Soul City: Talent Scouts Lola Anne Cullum And Lela Macy
Black History Month is always a great time to recall some of Houston's greatest musical innovators and leaders. Rocks Off will highlight some of them during the remainder of February.
At a local blues jam recently, Rocks Off was accosted by an irate informal media critic who wanted to know when we members of the working music press were going to have balls enough to tell the world rock and roll began in Houston. She was one of those passionate people you meet out and about in the course of everyday rat-killing - an avid supporter of the music scene, and no less annoying for that fact.
Jody Perry Texas Johnny Brown, one of the few Houston musicians who remembers "Mrs. Cullum"
Ironically, shortly thereafter, we became intrigued by two virtually unknown Houston women who helped shape the emerging face of rock and roll and rhythm and blues music. The first, Lola Anne Cullum, discovered not only boogie-woogie piano giant Amos Milburn, one of the fathers of rock and roll, but later also took Lightnin' Hopkins under her wing.
On the other hand, Lela Macy of Macy's Recordings was a Houston woman who, somewhat inadvertently, got in on the ground floor of zydeco, a hybrid style that coalesced in and around Houston and was first recorded here.
Both of these women - Cullum (???-1970) and Lela Macy Henry (1912-1991) are so obscure that, in spite of their important accomplishments and cultural contributions, we could not find photos on the Internet of either. The sad fact is that, except for scant mentions in various blues histories, these women have vanished except in the memories of a few old-timers like "Texas" Johnny Brown.
Local music historian Dr. Roger Wood emailed the following off-the-cuff recollections about Lola Anne Cullum to us:
Apart from the limited information that has been published about Lola Anne Cullum, my main source on her is the venerable local blues man "Texas" Johnny Brown. And he leaves no doubt Mrs. Cullum had a behind-the-scenes but huge impact on blues history.
Johnny describes Mrs. Cullum - and it is always 'Mrs.' in his recollections of her - as a stylish, sophisticated African-American woman who was married to a prominent dentist. The Cullums were part of the educated upper-class of successful black professionals in 1940s-era Houston, which was not inconsiderable.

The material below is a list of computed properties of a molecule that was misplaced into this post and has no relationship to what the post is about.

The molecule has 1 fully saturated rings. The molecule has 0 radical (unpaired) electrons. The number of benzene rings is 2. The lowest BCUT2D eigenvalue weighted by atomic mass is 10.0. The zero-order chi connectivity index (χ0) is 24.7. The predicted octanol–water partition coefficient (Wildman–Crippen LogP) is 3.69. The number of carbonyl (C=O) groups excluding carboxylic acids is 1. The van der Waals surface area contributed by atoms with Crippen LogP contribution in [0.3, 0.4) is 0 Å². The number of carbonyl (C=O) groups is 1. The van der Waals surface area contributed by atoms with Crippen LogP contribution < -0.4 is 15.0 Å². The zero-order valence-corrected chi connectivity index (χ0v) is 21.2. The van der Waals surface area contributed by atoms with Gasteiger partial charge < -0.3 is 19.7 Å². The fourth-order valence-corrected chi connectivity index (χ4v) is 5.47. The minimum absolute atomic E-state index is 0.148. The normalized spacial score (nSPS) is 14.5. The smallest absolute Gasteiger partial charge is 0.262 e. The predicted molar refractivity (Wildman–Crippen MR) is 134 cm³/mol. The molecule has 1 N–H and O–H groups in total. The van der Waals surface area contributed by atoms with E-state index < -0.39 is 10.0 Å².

By the end of World War II, the independent recording industry was really taking off, and some formerly obscure regional blues and early R&B performers were suddenly thrust into national consciousness - at least the national black consciousness at the time -because some talent scout hooked them up with an upstart label. In the case of Texas blues icons Lightnin' Hopkins (as well as his original recording partner Thunder Smith) and the great boogie pianist and singer Amos Milburn, Mrs. Cullum was that person.
She was aware of the burgeoning music business nationwide, as well as the unmined talent performing in Fifth Ward and Third Ward venues. As a freelance talent scout for the Los Angeles-based Aladdin Records, she brought the label its two biggest stars, Lightnin' and Amos. She also served in a kind of managerial capacity as they launched the major phase of their careers.
According to Wood, Texas Johnny Brown, who played guitar in Amos Milburn's road band during the Aladdin years, actually had his nickname bestowed on him by Cullum to help distinguish the bluesman - who was actually born in Mississippi - from another singer on the circuit called Johnny Brown.
British historian Mike Leadbitter tracked Mrs. Cullum down for a 1967 interview at her husband's office on Alabama Street. From him, we learn that Mrs. Cullum was born in Weimar, Tex., and had begun to take an interest in the local music scene as early as 1940, when she and her husband successfully lobbied radio station KPRC to begin to support local acts rather than feed the listening public a steady diet of nothing but national recording acts.
Of course, 1946 was the year she began to make scratch recordings of local musicians, sifting through talent in the Third and Fifth Wards in search of commercially viable artists. Shortly after her success getting Amos Milburn signed to Aladdin Records in Los Angeles, she met Lightnin' Hopkins and his partner, Thunder Smith, and actually drove them to Los Angeles in her car for their first Aladdin sessions.